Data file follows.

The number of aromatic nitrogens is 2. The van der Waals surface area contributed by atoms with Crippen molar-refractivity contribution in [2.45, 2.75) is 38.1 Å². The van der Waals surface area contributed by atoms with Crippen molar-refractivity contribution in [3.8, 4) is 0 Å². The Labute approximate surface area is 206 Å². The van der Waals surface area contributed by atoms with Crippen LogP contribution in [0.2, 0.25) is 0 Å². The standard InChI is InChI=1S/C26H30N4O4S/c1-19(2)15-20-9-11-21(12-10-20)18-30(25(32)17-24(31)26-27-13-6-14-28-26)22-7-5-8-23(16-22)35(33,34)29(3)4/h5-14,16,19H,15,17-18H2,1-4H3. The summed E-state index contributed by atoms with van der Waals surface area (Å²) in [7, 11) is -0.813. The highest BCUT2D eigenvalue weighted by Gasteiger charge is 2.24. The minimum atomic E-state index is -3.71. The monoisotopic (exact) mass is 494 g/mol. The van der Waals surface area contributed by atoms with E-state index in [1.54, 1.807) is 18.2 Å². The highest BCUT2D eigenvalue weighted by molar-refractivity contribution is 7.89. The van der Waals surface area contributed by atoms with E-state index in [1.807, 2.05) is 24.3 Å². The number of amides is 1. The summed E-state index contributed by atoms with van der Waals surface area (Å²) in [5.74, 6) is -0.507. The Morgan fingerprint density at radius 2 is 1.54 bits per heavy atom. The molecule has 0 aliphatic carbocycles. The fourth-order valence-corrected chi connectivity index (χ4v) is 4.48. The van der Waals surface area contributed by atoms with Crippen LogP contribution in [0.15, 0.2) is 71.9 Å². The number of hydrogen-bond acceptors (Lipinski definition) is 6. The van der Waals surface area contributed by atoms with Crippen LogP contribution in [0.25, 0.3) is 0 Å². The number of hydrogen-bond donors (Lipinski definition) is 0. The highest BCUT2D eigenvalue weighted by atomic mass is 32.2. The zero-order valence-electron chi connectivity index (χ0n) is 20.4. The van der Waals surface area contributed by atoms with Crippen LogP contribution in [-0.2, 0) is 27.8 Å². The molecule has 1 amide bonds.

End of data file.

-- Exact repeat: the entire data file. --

The number of aromatic nitrogens is 2. The van der Waals surface area contributed by atoms with Crippen molar-refractivity contribution in [2.45, 2.75) is 38.1 Å². The van der Waals surface area contributed by atoms with Crippen molar-refractivity contribution in [3.8, 4) is 0 Å². The Labute approximate surface area is 206 Å². The van der Waals surface area contributed by atoms with Crippen LogP contribution in [0.2, 0.25) is 0 Å². The standard InChI is InChI=1S/C26H30N4O4S/c1-19(2)15-20-9-11-21(12-10-20)18-30(25(32)17-24(31)26-27-13-6-14-28-26)22-7-5-8-23(16-22)35(33,34)29(3)4/h5-14,16,19H,15,17-18H2,1-4H3. The summed E-state index contributed by atoms with van der Waals surface area (Å²) in [7, 11) is -0.813. The highest BCUT2D eigenvalue weighted by Gasteiger charge is 2.24. The minimum atomic E-state index is -3.71. The monoisotopic (exact) mass is 494 g/mol. The van der Waals surface area contributed by atoms with E-state index in [1.54, 1.807) is 18.2 Å². The highest BCUT2D eigenvalue weighted by molar-refractivity contribution is 7.89. The van der Waals surface area contributed by atoms with E-state index in [1.807, 2.05) is 24.3 Å². The number of amides is 1. The summed E-state index contributed by atoms with van der Waals surface area (Å²) in [5.74, 6) is -0.507. The Morgan fingerprint density at radius 2 is 1.54 bits per heavy atom. The molecule has 0 aliphatic carbocycles. The fourth-order valence-corrected chi connectivity index (χ4v) is 4.48. The van der Waals surface area contributed by atoms with Crippen LogP contribution in [0.15, 0.2) is 71.9 Å². The number of hydrogen-bond acceptors (Lipinski definition) is 6. The van der Waals surface area contributed by atoms with Crippen LogP contribution in [0.25, 0.3) is 0 Å². The number of hydrogen-bond donors (Lipinski definition) is 0. The highest BCUT2D eigenvalue weighted by atomic mass is 32.2. The zero-order valence-electron chi connectivity index (χ0n) is 20.4. The van der Waals surface area contributed by atoms with Crippen LogP contribution in [-0.2, 0) is 27.8 Å². The molecule has 1 amide bonds.